With a declining membership the money starved SSF were struggling to finance competing in the European Surfing Federation. The SSF needed to go professional to support such financial demands therefore it required more members and more sponsorship. The SSF couldn’t afford it and had a choice to go the route of Ireland surfing and welcome the likes of Guinness as the sports backers and its mainstream popularity or say no and withdraw. Sam Christopherson, the SSF president at the time, proposed the the various options in 1999 at the AGM and the overall consensus at the time by the members was that the sport would benefit from further development on a local basis.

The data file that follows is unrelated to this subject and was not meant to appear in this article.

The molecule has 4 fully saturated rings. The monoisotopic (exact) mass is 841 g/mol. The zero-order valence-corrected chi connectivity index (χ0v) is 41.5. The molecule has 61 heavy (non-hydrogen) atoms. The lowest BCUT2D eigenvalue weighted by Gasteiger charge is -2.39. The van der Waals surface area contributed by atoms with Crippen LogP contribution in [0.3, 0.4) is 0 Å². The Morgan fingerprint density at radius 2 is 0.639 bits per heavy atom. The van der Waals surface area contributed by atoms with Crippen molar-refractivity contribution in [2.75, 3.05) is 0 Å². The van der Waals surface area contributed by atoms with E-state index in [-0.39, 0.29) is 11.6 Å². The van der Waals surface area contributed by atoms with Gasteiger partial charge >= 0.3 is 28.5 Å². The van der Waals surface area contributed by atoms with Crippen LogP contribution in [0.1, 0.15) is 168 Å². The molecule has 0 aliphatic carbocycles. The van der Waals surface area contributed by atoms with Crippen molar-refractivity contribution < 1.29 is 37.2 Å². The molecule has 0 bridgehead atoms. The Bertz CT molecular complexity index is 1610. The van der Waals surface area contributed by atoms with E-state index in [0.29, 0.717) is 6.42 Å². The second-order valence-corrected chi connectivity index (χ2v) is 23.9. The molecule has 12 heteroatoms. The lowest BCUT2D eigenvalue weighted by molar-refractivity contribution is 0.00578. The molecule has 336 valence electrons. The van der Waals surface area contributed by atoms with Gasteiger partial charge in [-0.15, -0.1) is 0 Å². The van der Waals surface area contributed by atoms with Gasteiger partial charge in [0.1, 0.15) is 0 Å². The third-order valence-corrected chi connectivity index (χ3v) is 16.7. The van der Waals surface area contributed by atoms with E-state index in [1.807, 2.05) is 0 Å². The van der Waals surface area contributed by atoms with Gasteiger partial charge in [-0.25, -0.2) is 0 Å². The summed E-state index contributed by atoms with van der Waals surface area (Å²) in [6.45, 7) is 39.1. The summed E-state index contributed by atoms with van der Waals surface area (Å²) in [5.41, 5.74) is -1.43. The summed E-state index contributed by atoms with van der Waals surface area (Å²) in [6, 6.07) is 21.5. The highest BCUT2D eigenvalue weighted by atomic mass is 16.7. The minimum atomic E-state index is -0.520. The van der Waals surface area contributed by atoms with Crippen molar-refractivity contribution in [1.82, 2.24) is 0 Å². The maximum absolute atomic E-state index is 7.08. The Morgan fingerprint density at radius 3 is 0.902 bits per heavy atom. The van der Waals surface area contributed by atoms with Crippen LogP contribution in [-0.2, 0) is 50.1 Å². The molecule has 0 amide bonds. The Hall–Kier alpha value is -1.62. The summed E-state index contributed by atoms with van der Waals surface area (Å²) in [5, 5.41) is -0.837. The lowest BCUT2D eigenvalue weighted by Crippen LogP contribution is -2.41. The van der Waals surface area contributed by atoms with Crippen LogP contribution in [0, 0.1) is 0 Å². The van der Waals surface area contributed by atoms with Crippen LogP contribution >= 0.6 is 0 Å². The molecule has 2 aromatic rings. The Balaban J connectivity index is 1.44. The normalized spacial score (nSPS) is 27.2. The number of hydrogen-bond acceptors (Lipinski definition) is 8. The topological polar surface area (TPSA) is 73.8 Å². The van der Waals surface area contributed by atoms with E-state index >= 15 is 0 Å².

Indeed between 1999 and 2005 the wave of change came and the sport of surfing developed growing significantly at each of the main Scottish Surfing destinations. Influences through the UK media, surf competitions, surf videos, surf photos, surf shops, surf schools, surf clubs, surf websites, surf guides, better wetsuits, word of mouth and probably the biggest advance the internet prompted accelerated growth albeit there just has no organization guiding its growth nationally. By late 2004 given the growth that had been seen and lack of national direction it wasn’t long before surfers from areas such as Thurso, Fraserburgh and Edinburgh once again began to review the status of the SSF and investigating the possibility of whether it may be restarted.